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  • Understanding Iowa:Flannery O'Connor, B.A., M.F.A.
  • Mark McGurl (bio)

"It's a curious machine," said the officer to the explorer, and despite the fact that he was well acquainted with the apparatus, he nevertheless looked at it with a certain admiration, as it were. (Franz Kafka, "In the Penal Colony.")

A WARNING TO THE READER: Do not read this book if you believe that writing is fun, fun, fun. (Paul Engle, On Creative Writing.)

1. Paul Engle's Dream

The poet W. D. Snodgrass tells an interesting story about Paul Engle, who did not found the Iowa Writers' Workshop but who did more than anyone else to make it what it became and no doubt remains to this day: the most influential linking of an educational institution with literary production ever. Engle had grown up in Iowa, left for New York and then England on a Rhodes Scholarship, and returned home to become the golden boy poet of the early 1930s. Writing in a midwestern regionalist idiom, paying sentimental homage to the land, he won the Yale Younger Poets Prize in 1932 for a collection called Worn Earth, followed it up with one called Corn (1939), and seemed to have a bright future ahead of him. Which he did, but not in the way it first appeared. His later works failed to make the splash of the early ones, and slowly but surely his ambitions seemed, in a sense, to turn themselves inside out. Appointed as an instructor in the newly formed Workshop in 1937, he was made its director in 1941, a job he held for nearly 25 years. As head of the Workshop he may well have been, as Kurt Vonnegut claimed, the single most helpful writer to [End Page 527] other writers in human history—at least in the practical, material sense.1 Testimony abounds of his indefatigable search for exciting new students and teachers, of the tenacity with which he sought out the fellowship money to sustain them, of the enthusiasm with which he promoted their later careers and, even more so, the reputation of the Iowa Writers' Workshop as a whole. Stranded in the fields like a rusty farm implement, his own poetic project was increasingly ignored, and the modern institution became his true medium. Artist become administrator, he was the administrator as artist, and in this role became lastingly famous, a legend, much written about though all but entirely unread.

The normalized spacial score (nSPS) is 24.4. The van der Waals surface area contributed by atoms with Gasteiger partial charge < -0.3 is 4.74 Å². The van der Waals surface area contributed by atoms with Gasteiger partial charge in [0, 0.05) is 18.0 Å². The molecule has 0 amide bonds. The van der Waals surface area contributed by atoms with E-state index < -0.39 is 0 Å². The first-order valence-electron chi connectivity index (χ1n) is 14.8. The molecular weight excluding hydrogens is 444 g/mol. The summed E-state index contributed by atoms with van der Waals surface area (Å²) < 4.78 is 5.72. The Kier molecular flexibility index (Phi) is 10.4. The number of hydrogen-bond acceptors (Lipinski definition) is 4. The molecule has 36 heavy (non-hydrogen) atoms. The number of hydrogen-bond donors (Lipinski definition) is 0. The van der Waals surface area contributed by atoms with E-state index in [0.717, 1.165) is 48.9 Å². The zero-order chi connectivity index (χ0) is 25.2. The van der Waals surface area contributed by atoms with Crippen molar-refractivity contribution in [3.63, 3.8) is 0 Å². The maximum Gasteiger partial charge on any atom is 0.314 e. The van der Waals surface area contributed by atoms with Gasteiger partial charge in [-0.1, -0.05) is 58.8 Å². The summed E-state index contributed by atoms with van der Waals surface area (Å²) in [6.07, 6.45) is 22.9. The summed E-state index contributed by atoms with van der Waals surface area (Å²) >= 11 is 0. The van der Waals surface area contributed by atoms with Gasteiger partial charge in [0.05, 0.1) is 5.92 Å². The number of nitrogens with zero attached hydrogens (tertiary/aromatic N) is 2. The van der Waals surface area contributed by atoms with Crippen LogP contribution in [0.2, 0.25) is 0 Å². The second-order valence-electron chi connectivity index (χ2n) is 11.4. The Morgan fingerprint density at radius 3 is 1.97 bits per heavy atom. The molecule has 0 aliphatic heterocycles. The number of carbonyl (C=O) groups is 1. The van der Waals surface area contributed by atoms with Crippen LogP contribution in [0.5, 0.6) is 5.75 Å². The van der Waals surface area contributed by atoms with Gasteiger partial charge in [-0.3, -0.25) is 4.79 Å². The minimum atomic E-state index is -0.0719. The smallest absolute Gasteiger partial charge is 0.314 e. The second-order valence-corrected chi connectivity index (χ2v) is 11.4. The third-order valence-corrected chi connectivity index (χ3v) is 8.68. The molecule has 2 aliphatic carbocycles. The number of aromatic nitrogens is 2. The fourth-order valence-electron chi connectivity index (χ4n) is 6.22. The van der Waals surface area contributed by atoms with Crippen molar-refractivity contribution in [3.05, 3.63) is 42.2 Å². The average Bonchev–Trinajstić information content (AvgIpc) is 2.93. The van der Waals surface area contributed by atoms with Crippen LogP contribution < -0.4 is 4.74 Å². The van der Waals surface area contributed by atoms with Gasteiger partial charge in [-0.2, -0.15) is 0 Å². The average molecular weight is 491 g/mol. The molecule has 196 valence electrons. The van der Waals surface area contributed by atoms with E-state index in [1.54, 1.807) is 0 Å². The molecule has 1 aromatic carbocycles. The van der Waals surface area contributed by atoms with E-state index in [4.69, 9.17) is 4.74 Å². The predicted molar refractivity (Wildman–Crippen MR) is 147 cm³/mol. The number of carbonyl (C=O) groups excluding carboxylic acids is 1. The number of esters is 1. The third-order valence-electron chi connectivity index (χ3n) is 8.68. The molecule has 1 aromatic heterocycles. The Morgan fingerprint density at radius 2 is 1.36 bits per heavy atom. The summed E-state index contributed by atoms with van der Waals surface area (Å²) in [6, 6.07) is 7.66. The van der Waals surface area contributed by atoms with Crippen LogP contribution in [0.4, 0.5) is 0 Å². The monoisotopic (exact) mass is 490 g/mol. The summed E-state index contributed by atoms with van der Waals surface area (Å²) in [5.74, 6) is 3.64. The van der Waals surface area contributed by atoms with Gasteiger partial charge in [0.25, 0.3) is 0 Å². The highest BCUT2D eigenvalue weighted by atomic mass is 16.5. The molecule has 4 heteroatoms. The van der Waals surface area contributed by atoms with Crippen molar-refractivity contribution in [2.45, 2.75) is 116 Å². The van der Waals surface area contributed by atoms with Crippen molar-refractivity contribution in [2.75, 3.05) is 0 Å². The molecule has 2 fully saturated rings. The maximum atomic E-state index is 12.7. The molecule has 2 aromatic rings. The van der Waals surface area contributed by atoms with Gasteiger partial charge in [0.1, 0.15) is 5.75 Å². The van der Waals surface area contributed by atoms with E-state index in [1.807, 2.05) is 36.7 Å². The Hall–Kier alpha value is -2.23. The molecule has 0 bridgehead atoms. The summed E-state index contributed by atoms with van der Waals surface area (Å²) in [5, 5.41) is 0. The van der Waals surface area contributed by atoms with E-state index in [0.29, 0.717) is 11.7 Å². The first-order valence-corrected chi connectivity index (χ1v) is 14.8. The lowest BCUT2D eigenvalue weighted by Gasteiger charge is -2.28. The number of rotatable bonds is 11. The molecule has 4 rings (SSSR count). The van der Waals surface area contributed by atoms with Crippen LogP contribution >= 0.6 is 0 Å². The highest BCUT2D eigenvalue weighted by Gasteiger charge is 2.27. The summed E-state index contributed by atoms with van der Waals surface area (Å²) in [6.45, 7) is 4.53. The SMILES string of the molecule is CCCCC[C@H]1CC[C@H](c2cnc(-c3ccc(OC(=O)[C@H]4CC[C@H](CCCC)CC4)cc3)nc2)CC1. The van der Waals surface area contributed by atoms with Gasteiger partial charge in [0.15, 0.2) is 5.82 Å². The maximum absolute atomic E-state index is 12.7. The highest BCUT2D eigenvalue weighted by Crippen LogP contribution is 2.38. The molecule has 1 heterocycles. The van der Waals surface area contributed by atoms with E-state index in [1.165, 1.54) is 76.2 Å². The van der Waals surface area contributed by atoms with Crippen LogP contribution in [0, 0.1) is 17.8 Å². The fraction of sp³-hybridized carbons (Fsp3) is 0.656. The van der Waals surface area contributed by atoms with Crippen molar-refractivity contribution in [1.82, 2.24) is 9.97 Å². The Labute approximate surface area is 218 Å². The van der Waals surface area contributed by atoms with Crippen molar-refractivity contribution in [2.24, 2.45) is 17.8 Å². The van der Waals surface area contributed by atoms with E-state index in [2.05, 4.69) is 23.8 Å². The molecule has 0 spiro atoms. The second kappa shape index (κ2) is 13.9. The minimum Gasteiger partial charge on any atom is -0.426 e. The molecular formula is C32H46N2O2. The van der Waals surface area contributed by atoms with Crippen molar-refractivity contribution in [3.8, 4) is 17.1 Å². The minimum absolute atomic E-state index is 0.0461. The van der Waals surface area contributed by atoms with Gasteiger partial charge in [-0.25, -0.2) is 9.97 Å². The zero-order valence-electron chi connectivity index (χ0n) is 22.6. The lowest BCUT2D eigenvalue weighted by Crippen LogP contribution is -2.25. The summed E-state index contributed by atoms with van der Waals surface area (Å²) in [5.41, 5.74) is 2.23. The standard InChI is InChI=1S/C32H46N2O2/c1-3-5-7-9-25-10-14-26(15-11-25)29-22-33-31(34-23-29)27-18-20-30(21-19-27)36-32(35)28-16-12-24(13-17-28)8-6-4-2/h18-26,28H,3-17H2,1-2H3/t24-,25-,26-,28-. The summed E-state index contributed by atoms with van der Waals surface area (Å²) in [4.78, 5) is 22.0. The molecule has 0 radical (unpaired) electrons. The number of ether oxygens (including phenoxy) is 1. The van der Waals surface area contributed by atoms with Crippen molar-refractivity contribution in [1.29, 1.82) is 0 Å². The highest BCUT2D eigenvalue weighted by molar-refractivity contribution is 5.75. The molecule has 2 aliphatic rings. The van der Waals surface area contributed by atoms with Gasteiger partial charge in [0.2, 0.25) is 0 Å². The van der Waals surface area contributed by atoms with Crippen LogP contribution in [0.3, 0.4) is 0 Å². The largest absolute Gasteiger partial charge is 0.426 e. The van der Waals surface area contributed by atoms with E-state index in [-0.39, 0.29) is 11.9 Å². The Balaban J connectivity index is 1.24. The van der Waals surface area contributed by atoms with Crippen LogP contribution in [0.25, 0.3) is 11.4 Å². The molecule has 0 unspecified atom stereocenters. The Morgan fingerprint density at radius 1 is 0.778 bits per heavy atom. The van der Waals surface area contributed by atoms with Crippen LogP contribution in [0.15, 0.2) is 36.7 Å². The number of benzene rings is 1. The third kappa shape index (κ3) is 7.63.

That there may have been a complex psychological dimension to this inside-out literary success story is suggested by Snodgrass's account of a party Engle threw for visiting luminary Robert Penn Warren sometime in the 1950s:

Paul shocked everyone by telling his recurrent nightmare. He was a prisoner, he said, in a concentration camp where he'd been singled out for a specially degrading punishment. Along the camp's outer rock wall, about six feet off the ground, was a series of holes or depressions. Brought out naked before the massed prisoners, he had to bend over and grasp his ankles, then hoisted by the guards, put his feet in two of those depressions. The guards and prisoners jeering at him, he must then draw out one foot at a time, moving it on to the next hole and so proceeding around the wall like a fly. But, he said, after a while he found he could do this surprisingly well—better, in fact, than anyone had ever done it. In time, he was simply whizzing around the wall while guards and prisoners, no longer jeering, looked on with amazement and admiration.

(qtd in Dana 124)

Of course any institution, including a university, can from a certain perspective seem like a "concentration camp," and Snodgrass encourages us to understand Engle's nightmare in this allegorical light. The many repetitive rituals of the educational institution, the cycles through which it daily, weekly, semesterly turns, can seem to its inhabitants a form of circular movement around prison walls, a laborious frenzy of going nowhere, like the proverbial gerbil on its wheel.

And for Engle this nightmare of repetition is, appropriately enough, a recurrent nightmare, repetitive in its own right. Seen favorably...


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pp. 527-545
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